Security Goals

Security Goals in Cryptography and Network Security

The main Goal of  Security is to protect data or information which is being transmitted and achieve the Confidentiality Integrity & Availability of the data.

  • Following are the main goal of information security.
  1. Confidentiality
  2. Integrity
  3. Availability 




Confidentiality

Security Goals
  • Confidentiality refers to limiting information access and disclosure to authorized users and preventing access by or disclosure to unauthorized ones.
  • Sensitive information should be kept secret from individuals who are not authorized to see the information.
  • The goal of confidentiality is authentication methods like user-IDs and passwords that uniquely identify a data system’s users, and supporting control methods that limit each identified user’s access to the data system’s resources.
  • Confidentiality is not only applied to storage of data but also applies to the transmission of information.
  • Confidentiality means that people cannot read sensitive information, either while it is on a computer or while it is travelling across a network.




Integrity

  • Integrity refers to the trustworthiness of information resources.
  • Integrity should not be altered without detection.
  • It includes the concept of “data integrity” namely, that data have not been changed inappropriately, whether by accident or deliberately malign activity.
  • It also includes “origin” or “source integrity” that is, that the data actually came from the person or entity you think it did, rather than an imposter.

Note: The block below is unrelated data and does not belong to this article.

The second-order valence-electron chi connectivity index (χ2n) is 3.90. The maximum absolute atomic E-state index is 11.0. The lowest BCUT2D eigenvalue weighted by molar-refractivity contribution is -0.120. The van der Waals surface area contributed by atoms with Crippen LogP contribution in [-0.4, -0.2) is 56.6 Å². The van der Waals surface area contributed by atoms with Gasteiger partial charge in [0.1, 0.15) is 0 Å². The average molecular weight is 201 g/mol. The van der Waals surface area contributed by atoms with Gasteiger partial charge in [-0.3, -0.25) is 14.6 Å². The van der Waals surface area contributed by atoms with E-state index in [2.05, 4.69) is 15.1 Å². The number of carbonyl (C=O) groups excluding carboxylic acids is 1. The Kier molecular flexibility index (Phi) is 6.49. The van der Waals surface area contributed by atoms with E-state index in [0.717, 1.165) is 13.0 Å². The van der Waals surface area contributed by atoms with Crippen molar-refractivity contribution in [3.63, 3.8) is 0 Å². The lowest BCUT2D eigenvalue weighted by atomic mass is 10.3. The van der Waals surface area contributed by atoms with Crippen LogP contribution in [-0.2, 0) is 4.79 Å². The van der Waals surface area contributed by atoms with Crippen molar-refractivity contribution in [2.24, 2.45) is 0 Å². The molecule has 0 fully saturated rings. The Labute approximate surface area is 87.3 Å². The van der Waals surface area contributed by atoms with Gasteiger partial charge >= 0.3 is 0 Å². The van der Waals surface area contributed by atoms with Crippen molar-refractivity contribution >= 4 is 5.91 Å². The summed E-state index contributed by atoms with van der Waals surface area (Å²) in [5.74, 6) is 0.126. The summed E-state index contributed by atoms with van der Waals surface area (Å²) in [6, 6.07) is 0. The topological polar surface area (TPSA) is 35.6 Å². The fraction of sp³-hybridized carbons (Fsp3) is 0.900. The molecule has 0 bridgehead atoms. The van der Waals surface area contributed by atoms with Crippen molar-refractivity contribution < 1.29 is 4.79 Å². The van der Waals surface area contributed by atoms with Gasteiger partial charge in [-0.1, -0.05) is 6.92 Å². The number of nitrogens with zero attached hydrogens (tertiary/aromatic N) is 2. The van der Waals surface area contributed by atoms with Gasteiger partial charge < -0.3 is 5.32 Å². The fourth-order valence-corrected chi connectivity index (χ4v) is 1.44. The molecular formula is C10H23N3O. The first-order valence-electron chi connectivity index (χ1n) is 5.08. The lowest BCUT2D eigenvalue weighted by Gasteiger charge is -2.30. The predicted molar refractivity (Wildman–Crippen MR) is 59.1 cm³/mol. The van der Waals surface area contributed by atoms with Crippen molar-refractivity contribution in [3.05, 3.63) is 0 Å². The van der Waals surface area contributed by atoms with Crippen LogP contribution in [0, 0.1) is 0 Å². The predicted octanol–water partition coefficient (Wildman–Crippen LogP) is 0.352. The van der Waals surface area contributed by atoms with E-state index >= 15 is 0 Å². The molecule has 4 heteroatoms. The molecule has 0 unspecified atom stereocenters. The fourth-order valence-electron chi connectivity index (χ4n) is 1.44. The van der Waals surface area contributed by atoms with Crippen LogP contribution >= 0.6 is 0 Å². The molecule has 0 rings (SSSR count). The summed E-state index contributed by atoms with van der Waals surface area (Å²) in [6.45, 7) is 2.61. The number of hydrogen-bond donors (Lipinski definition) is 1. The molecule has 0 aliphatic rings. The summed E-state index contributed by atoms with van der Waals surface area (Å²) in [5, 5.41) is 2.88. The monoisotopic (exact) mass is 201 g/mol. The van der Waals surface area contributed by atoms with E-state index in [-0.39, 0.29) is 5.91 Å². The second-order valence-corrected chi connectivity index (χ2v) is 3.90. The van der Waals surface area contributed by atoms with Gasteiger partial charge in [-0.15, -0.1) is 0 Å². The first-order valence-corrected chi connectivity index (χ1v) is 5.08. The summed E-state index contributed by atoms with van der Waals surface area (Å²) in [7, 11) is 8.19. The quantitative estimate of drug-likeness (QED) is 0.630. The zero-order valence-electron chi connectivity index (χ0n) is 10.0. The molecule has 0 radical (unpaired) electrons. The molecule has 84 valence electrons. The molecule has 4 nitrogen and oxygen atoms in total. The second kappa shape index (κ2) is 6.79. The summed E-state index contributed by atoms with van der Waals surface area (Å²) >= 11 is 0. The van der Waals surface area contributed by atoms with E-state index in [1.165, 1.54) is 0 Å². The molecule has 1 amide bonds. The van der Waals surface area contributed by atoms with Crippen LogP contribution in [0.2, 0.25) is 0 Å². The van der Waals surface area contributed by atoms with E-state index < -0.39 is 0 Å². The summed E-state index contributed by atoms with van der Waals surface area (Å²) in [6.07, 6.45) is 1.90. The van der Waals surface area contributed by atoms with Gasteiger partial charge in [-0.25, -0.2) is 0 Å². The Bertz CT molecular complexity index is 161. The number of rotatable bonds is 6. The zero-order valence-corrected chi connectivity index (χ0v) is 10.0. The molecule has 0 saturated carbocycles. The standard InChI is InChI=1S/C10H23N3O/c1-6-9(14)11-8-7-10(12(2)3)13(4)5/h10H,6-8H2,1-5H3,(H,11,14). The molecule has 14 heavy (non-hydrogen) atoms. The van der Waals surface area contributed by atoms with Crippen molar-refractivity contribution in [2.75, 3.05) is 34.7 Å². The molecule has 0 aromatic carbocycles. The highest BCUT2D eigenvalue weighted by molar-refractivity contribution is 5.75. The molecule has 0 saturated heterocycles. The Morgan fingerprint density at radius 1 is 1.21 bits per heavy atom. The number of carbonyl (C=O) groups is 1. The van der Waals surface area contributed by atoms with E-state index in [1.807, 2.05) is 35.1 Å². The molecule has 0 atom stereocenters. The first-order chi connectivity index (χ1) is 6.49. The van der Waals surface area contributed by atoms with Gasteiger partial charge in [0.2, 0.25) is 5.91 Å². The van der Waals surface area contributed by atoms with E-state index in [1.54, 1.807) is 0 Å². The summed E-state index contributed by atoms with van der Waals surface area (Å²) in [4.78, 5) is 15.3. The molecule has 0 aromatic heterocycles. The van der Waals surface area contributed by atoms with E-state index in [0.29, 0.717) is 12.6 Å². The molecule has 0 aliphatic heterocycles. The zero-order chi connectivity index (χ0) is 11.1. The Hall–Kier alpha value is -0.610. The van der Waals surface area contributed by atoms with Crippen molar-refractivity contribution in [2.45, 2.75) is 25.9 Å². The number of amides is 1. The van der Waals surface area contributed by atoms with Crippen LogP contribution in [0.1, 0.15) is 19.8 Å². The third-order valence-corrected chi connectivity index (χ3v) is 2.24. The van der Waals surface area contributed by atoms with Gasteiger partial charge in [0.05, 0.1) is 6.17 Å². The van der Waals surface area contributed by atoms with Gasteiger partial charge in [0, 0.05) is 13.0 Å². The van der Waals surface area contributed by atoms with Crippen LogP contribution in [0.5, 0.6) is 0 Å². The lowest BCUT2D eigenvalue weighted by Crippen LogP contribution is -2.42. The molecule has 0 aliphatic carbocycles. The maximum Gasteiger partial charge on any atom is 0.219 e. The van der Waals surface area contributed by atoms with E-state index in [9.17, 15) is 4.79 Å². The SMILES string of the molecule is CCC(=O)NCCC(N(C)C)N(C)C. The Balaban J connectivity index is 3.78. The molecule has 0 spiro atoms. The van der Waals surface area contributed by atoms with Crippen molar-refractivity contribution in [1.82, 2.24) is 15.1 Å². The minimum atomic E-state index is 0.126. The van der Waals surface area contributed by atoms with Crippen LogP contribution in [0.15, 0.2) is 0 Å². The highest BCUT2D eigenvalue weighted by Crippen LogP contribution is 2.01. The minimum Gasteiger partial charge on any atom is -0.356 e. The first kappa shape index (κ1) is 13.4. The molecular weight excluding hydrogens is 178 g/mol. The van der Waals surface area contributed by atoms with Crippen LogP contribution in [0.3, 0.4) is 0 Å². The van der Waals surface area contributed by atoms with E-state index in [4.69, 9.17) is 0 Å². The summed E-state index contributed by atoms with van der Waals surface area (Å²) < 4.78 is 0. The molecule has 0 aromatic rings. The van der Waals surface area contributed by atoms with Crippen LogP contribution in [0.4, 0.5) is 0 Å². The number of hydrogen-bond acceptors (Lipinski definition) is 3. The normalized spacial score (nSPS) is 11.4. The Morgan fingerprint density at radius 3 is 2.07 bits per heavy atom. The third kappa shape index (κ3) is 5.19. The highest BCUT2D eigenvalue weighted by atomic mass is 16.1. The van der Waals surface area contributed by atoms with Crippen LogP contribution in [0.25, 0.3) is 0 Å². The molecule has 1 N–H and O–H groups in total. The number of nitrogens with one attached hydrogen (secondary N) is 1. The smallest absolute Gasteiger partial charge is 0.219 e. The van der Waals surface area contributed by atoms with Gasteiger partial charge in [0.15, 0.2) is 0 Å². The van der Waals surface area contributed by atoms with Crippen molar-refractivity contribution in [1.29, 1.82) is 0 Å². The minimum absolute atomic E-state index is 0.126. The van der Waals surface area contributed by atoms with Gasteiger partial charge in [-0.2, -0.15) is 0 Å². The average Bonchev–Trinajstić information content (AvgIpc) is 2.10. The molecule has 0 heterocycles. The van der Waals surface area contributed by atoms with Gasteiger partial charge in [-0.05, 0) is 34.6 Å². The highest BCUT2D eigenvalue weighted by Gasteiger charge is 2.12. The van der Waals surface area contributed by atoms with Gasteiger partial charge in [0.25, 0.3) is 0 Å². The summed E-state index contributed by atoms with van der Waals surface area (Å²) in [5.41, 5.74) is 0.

• Integrity ensures that information is not changed or altered in transit. Under certain attack models, an adversary may not have to power to impersonate an authenticated party or understand a confidential communication but may have the ability to change the information being transmitted.
  • On a more restrictive view, however, the integrity of an information system includes only preservation without corruption of whatever was transmitted or entered into the system, right or wrong.




Availability

  • Availability refers, to the availability of information resources. An information system that is not available when you need it is at least as bad as none at all.
  • Availability means that people who are authorized to use information are not prevented from doing so. It may be much worse, depending on how reliant the organization has become on a functioning computer and communications infrastructure.
  • Almost all modern organizations are highly dependent on functioning information systems. Many literally could not operate without them.
  • Availability, like other aspects of security, may be affected by purely technical issues (e.g. a malfunctioning part of a computer or communications device), natural phenomena (e.g. wind or %voter), or human causes (accidental or deliberate).





For example, an object or service is thought to be available if

  1.   It is present in a usable form.
  2. It has capacity enough to meet the services needs.
  3. The service is completed an acceptable period of time.
  • By combining these goals, we can construct the availability. The data item, service or system is available if
  1. There is a timely response to our request.
  2. The service and system can be used easily.
  3. Concurrency is Controlled.
  4. It follows the fault tolerance.
  5. Resources are allocated fairly.

 

Akhil Trivedi